If there has ever been a tech versus the Feds showdown, it is now, in 2023, and the fighting duo is none other than the chairman of the SEC (Securities and Exchange Commission) and the CEO of Coinbase, Brian Armstrong.
The two heavyweights are going toe to toe in the courts, with SEC having sued Coinbase a number of times in the past year. And just this past week, Coinbase has finally decided to fight back (and with good reason).
SEC Sent Coinbase Notice of Investigation in March
The company later sued the SEC for failing to say what rules should be applied to the crypto sector and therefore respected.
Today, Coinbase’s chief legal officer, Paul Grewal, said the Third Circuit had issued an order directing the SEC to file a response to the 2022 petition within 10 days.
A firm and direct action from a company that has historically leaned into the federal government.
Let’s back up a bit to July last year when Coinbase sent a petition to the SEC asking what rules should be adopted to regulate securities offered and traded through “digital native methods.” Once again, a reasonable request from Coinbase on behalf of the entire crypto community.
The SEC never responded, leaving the exchange to continue operating without any certainty as to what specific rules it would have to comply with.
For this reason, after receiving notice of the investigation, the company decided to sue the agency for failing to respond to its petition.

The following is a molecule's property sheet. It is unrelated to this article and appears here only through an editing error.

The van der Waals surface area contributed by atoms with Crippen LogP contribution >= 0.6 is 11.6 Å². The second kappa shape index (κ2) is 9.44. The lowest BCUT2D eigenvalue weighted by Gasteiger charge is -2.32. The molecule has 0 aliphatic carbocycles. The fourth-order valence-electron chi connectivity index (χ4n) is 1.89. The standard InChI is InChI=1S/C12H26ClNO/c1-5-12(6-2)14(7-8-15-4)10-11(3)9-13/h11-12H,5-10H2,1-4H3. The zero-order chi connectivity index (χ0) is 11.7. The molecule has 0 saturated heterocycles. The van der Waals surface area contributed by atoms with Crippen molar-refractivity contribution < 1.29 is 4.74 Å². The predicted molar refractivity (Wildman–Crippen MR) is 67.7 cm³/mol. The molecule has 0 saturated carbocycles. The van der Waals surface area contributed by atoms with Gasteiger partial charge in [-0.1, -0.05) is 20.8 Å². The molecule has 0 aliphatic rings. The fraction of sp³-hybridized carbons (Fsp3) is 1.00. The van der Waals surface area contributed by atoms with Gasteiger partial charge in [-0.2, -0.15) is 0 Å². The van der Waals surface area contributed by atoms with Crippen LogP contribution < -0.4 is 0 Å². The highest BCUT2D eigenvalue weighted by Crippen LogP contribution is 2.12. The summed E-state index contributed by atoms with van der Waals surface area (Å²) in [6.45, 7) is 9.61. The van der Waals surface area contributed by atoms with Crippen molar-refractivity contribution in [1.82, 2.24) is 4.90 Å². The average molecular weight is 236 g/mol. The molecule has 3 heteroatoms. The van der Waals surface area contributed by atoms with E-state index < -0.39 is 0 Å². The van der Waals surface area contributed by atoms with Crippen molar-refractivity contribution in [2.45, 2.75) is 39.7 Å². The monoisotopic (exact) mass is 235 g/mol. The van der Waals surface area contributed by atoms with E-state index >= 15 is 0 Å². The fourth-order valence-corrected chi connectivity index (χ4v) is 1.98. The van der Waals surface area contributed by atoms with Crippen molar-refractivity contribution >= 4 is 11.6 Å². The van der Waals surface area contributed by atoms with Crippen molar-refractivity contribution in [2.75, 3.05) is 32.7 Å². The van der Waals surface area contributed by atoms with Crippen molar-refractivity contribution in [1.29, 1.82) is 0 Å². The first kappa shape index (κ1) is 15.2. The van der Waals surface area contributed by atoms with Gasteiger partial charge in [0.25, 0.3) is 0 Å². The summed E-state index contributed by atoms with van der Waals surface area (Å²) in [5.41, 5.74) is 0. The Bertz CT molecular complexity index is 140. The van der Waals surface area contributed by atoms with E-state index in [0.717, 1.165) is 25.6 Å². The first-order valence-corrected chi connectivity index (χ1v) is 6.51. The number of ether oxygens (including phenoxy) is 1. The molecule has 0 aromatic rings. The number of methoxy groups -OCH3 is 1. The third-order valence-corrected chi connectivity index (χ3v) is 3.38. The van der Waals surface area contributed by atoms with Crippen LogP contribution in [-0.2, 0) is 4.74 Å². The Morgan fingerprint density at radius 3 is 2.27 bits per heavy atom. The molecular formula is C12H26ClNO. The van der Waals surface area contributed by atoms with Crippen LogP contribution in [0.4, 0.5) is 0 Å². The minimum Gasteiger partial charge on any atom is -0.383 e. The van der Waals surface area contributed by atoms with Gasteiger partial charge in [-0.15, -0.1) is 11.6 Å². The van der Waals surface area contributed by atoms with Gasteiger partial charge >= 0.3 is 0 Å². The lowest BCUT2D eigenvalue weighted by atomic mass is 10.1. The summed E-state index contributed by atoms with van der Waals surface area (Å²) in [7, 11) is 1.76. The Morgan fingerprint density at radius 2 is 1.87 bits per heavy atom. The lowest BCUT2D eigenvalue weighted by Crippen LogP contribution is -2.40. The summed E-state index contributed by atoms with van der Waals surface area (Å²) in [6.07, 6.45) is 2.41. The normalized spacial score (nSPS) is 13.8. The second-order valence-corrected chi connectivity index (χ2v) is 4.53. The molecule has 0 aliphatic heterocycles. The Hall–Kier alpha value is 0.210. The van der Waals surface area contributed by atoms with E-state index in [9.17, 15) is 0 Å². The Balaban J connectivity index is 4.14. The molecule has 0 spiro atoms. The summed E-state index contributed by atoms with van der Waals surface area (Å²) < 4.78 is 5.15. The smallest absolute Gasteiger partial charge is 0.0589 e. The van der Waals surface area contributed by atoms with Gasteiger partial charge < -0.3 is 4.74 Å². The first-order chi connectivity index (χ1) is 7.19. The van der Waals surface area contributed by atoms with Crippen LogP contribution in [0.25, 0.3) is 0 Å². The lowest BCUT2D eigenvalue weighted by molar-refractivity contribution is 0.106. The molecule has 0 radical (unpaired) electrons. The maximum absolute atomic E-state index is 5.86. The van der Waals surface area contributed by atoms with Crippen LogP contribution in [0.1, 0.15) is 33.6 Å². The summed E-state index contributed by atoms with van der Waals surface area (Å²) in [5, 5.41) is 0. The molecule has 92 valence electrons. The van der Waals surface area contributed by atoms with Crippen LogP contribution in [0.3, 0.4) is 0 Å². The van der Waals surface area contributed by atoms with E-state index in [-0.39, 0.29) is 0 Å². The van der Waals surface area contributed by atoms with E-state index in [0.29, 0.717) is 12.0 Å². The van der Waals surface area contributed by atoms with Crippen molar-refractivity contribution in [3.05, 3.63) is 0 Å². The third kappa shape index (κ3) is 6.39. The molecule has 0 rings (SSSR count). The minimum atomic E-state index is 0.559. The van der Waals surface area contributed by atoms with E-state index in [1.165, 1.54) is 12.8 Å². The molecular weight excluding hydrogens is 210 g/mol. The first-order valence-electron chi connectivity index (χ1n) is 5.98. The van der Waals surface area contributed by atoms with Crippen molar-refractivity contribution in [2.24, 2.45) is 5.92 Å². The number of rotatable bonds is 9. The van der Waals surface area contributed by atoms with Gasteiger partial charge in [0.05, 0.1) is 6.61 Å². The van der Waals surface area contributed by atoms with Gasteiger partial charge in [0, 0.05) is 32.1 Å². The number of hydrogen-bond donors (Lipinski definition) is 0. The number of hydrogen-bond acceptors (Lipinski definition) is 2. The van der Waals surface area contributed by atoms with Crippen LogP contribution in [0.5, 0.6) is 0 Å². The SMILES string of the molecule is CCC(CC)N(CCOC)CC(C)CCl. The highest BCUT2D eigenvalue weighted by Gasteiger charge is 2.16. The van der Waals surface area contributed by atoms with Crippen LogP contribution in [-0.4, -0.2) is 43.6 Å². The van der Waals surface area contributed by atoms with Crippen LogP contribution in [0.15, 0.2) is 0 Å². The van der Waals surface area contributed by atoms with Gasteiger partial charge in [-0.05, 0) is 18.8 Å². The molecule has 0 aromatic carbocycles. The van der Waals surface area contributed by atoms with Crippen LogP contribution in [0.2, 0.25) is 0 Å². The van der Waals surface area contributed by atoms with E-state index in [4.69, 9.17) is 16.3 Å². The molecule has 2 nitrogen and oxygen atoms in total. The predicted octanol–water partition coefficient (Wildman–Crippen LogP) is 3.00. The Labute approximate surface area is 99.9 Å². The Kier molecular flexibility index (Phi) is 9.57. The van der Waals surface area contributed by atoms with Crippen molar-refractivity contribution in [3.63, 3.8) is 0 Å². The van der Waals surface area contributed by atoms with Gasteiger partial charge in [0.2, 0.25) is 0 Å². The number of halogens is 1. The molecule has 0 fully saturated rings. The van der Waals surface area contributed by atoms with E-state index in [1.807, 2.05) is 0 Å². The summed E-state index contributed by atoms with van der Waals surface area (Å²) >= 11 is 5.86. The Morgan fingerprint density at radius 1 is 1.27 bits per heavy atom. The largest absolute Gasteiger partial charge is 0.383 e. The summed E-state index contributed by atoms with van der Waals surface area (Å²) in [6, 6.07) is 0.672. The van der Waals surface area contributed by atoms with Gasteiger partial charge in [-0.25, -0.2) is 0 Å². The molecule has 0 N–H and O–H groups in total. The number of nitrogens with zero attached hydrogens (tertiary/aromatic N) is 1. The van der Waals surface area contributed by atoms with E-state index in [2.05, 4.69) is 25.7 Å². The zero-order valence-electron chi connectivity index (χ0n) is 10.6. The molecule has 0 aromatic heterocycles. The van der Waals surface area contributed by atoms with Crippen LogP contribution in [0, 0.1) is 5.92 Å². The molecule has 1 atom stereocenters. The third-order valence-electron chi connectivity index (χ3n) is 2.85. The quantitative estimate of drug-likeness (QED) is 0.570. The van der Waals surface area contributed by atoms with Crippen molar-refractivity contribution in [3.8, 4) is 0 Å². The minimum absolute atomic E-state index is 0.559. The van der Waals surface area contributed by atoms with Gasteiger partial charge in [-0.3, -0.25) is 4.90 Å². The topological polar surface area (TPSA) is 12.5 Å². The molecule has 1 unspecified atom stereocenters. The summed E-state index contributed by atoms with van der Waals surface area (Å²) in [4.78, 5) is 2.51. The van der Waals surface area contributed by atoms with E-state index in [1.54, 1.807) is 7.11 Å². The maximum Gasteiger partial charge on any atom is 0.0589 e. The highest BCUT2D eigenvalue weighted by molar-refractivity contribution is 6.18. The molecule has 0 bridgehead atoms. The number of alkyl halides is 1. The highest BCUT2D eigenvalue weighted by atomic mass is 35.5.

US Court of Appeals Sides with Coinbase
Now the US Court of Appeals for the Third Circuit has ruled in Coinbase’s favor, ordering the SEC to provide an answer to the exchange‘s legitimate question.
Now the security question is being brought up repeatedly, so let’s address it.
The fundamental issue from which such problems arise is the nature of cryptocurrencies and the like.
While there are no particular problems with those considered commodities, such as Bitcoin, there are some unresolved issues with those considered securities.
In particular, US law, like many other countries, allows the sale of securities only if they have been registered (and therefore approved) by the authority overseeing the financial markets. This is the Securities and Exchange Commission (SEC) in the US.
The Third Circuit just issued a text-only order directing the SEC to file a response to our mandamus petition within 10 days (and gave us 7 days for a reply). Here’s the text of the order: TEXT ONLY ORDER (Clerk) At the direction of the Court, the Respondent is ordered to file an answer to the petition for writ of mandamus within 10 days of the date of this order. The petitioner may file a reply to the response within 7 days of the date of filing of the response. (KAG)
Why is the SEC Not Answering?
The SEC is, therefore, the authority that must intervene in such cases, so it is not clear why it has refused to respond to Coinbase. With this in mind, it is easy to understand the court’s decision to order the agency to answer the exchange’s legitimate questions.
If the answer is that the same rules that apply to traditional markets must be applied, then all cryptocurrencies that are declared to be unregistered securities should be removed from the market.
To date, there are no first or second-tier cryptocurrencies reported to be registered with the SEC as securities, so there is a risk that any that are deemed to be would have to be temporarily delisted.
Furthermore, it is difficult to imagine that the SEC would accept the registration of many cryptocurrencies as securities, so in many cases, delisting could be permanent.
So the battle continues onward, and from the looks of it, it doesn’t look like it’s ending anytime soon.